- Bradley v Senior Constable Chilby  NSWSC 145
- Amante v R  NSWCCA 34
Disclosure – police
The Supreme Court has reiterated that the duties of disclosure are broad, and a failure to comply with them can (and here, did) result in a temporary stay of proceedings, where police refused to produce a criminal history, facts sheets, and records of conversations between police officers and the police prosecutors.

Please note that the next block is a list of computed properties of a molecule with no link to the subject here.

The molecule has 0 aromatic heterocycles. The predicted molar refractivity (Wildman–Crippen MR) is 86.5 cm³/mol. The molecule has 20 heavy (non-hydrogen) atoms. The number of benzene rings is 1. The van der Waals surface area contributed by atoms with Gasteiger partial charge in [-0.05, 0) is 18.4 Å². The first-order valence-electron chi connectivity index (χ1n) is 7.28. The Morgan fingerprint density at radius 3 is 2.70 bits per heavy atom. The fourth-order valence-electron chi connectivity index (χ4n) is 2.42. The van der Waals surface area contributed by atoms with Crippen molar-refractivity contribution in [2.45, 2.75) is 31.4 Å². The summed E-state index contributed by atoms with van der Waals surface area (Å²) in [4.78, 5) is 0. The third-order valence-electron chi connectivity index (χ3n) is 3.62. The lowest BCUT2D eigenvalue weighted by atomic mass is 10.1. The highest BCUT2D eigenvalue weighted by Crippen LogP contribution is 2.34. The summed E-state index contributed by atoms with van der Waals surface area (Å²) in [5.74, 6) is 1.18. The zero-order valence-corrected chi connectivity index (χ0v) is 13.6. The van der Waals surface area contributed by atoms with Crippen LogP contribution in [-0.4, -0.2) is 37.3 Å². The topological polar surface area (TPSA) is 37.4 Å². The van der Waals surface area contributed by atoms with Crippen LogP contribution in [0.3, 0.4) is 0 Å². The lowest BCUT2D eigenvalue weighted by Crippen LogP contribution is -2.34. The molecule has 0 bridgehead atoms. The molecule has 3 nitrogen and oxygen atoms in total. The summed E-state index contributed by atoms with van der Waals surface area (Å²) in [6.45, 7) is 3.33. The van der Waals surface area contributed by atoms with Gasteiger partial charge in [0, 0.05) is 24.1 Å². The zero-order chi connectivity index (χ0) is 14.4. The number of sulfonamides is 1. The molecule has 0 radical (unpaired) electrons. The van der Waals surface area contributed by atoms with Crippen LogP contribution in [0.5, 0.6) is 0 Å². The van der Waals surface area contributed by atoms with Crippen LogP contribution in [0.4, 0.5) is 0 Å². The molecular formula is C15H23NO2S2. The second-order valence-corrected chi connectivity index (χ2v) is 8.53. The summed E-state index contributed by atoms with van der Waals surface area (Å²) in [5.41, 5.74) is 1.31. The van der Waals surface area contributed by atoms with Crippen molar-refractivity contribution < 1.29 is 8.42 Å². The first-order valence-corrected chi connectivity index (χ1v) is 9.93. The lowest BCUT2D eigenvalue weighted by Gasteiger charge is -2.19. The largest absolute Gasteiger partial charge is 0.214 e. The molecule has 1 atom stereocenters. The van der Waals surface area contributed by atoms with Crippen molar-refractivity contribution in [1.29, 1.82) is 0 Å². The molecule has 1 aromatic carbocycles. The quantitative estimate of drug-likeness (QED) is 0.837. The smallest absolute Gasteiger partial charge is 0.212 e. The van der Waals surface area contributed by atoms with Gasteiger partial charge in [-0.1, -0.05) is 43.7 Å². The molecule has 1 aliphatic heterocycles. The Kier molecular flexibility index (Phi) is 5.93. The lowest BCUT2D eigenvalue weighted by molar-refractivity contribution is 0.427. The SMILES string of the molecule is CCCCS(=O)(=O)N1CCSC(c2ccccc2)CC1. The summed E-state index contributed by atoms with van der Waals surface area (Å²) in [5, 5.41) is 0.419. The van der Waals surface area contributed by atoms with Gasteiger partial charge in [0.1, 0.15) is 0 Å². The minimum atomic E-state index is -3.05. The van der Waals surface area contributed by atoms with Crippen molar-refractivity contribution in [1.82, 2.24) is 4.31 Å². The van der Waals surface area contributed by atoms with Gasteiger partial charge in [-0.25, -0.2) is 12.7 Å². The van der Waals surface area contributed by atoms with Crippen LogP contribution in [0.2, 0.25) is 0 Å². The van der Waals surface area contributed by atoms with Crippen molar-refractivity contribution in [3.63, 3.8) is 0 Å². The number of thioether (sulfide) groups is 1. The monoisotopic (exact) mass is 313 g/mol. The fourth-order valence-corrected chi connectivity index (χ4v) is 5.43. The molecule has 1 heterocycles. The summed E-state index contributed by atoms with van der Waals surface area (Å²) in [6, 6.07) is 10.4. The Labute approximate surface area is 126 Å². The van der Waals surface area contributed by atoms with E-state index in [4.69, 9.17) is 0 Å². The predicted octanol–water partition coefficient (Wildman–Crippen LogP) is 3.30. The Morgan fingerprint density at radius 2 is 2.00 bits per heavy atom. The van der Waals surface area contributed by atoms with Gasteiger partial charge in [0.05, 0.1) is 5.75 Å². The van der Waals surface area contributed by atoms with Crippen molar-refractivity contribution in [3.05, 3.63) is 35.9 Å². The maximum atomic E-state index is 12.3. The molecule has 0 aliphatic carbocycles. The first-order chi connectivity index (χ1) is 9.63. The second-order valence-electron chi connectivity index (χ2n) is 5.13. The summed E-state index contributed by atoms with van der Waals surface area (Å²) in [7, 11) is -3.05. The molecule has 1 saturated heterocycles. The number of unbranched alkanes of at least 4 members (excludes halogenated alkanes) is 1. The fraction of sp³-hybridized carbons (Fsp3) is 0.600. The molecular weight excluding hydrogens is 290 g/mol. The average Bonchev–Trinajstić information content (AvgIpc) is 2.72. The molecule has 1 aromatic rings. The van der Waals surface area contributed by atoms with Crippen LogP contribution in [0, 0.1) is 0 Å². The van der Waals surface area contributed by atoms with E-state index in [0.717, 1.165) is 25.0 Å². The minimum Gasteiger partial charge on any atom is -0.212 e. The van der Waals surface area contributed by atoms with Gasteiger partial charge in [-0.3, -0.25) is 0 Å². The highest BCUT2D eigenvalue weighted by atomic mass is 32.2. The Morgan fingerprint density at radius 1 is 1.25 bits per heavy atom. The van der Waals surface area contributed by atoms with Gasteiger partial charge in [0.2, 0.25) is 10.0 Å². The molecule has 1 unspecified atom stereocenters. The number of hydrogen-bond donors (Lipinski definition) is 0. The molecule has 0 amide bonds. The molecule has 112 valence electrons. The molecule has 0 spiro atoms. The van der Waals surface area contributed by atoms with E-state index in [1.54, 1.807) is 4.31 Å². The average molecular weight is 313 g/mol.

The appellant was charged with Assault Occasioning Actual Bodily Harm: he was alleged to have bitten the complainant’s finger down to the bone while they were at a friend’s house. Six weeks later the complainant gave a statement to police, and a couple of weeks after that the appellant was interviewed in relation to the allegation. He agreed that he’d bitten the complainant, but responded that the complainant was drug-affected, and it was done in self-defence. The Officer in Charge (‘OIC’ – referred to throughout the judgment as ‘the prosecutor’ in a way which might rankle for some criminal practitioners, and so isn’t adopted in this summary) had a conversation with a more senior officer, as well as with police prosecutors (presumably about the decision to prosecute). The appellant was released pending further investigations. The OIC was eventually advised to get some photos of the injuries from the complainant, then charged the appellant shortly after receiving those photos.